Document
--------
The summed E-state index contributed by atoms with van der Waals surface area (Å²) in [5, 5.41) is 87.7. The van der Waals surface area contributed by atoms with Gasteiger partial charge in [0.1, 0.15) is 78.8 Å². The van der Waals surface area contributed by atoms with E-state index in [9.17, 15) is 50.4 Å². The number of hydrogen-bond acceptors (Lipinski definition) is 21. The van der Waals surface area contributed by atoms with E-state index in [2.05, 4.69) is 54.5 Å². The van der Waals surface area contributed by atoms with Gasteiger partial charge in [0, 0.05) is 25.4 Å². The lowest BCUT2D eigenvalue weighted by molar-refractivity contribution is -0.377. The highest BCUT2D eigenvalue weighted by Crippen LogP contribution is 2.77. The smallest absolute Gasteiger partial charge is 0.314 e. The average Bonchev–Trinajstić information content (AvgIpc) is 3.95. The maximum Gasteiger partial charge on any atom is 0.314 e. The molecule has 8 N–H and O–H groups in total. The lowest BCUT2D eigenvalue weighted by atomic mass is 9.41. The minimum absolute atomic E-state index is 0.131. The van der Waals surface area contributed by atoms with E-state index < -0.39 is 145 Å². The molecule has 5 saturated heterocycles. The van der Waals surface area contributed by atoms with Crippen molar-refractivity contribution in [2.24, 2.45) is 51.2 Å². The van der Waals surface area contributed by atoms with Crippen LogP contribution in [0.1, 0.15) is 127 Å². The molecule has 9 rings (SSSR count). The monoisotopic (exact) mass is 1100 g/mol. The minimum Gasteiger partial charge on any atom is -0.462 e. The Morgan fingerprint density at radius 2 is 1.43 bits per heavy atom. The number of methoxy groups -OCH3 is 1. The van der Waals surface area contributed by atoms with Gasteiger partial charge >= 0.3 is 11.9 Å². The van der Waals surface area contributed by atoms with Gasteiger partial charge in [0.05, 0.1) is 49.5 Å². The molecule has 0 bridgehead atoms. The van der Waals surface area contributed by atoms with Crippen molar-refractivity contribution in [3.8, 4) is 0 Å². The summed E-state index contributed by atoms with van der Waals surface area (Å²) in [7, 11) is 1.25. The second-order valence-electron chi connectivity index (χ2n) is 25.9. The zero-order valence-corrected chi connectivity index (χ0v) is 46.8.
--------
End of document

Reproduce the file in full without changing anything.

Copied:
The summed E-state index contributed by atoms with van der Waals surface area (Å²) in [5, 5.41) is 87.7. The van der Waals surface area contributed by atoms with Gasteiger partial charge in [0.1, 0.15) is 78.8 Å². The van der Waals surface area contributed by atoms with E-state index in [9.17, 15) is 50.4 Å². The number of hydrogen-bond acceptors (Lipinski definition) is 21. The van der Waals surface area contributed by atoms with E-state index in [2.05, 4.69) is 54.5 Å². The van der Waals surface area contributed by atoms with Gasteiger partial charge in [0, 0.05) is 25.4 Å². The lowest BCUT2D eigenvalue weighted by molar-refractivity contribution is -0.377. The highest BCUT2D eigenvalue weighted by Crippen LogP contribution is 2.77. The smallest absolute Gasteiger partial charge is 0.314 e. The average Bonchev–Trinajstić information content (AvgIpc) is 3.95. The maximum Gasteiger partial charge on any atom is 0.314 e. The molecule has 8 N–H and O–H groups in total. The lowest BCUT2D eigenvalue weighted by atomic mass is 9.41. The minimum absolute atomic E-state index is 0.131. The van der Waals surface area contributed by atoms with E-state index < -0.39 is 145 Å². The molecule has 5 saturated heterocycles. The van der Waals surface area contributed by atoms with Crippen molar-refractivity contribution in [2.24, 2.45) is 51.2 Å². The van der Waals surface area contributed by atoms with Crippen LogP contribution in [0.1, 0.15) is 127 Å². The molecule has 9 rings (SSSR count). The monoisotopic (exact) mass is 1100 g/mol. The minimum Gasteiger partial charge on any atom is -0.462 e. The Morgan fingerprint density at radius 2 is 1.43 bits per heavy atom. The number of methoxy groups -OCH3 is 1. The van der Waals surface area contributed by atoms with Gasteiger partial charge >= 0.3 is 11.9 Å². The van der Waals surface area contributed by atoms with Gasteiger partial charge in [0.05, 0.1) is 49.5 Å². The molecule has 0 bridgehead atoms. The van der Waals surface area contributed by atoms with Crippen molar-refractivity contribution in [3.8, 4) is 0 Å². The summed E-state index contributed by atoms with van der Waals surface area (Å²) in [7, 11) is 1.25. The second-order valence-electron chi connectivity index (χ2n) is 25.9. The zero-order valence-corrected chi connectivity index (χ0v) is 46.8.